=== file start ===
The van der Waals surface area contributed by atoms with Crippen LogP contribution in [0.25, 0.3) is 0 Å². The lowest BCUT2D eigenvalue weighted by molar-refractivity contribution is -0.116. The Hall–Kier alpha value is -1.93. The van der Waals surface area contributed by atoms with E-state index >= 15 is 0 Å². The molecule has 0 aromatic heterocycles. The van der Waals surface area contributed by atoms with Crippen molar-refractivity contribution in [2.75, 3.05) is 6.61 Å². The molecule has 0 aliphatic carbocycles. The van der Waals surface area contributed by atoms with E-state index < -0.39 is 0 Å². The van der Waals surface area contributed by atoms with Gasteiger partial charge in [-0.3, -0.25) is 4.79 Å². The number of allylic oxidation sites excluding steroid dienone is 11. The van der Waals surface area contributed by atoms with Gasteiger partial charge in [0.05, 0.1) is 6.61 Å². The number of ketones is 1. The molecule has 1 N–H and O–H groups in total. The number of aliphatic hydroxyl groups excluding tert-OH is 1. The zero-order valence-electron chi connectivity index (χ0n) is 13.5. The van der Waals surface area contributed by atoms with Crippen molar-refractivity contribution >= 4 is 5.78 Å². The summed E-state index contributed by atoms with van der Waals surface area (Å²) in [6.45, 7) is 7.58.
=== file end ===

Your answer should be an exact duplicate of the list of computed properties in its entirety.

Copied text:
The van der Waals surface area contributed by atoms with Crippen LogP contribution in [0.25, 0.3) is 0 Å². The lowest BCUT2D eigenvalue weighted by molar-refractivity contribution is -0.116. The Hall–Kier alpha value is -1.93. The van der Waals surface area contributed by atoms with E-state index >= 15 is 0 Å². The molecule has 0 aromatic heterocycles. The van der Waals surface area contributed by atoms with Crippen molar-refractivity contribution in [2.75, 3.05) is 6.61 Å². The molecule has 0 aliphatic carbocycles. The van der Waals surface area contributed by atoms with E-state index < -0.39 is 0 Å². The van der Waals surface area contributed by atoms with Gasteiger partial charge in [-0.3, -0.25) is 4.79 Å². The number of allylic oxidation sites excluding steroid dienone is 11. The van der Waals surface area contributed by atoms with Gasteiger partial charge in [0.05, 0.1) is 6.61 Å². The number of ketones is 1. The molecule has 1 N–H and O–H groups in total. The number of aliphatic hydroxyl groups excluding tert-OH is 1. The zero-order valence-electron chi connectivity index (χ0n) is 13.5. The van der Waals surface area contributed by atoms with Crippen molar-refractivity contribution >= 4 is 5.78 Å². The summed E-state index contributed by atoms with van der Waals surface area (Å²) in [6.45, 7) is 7.58.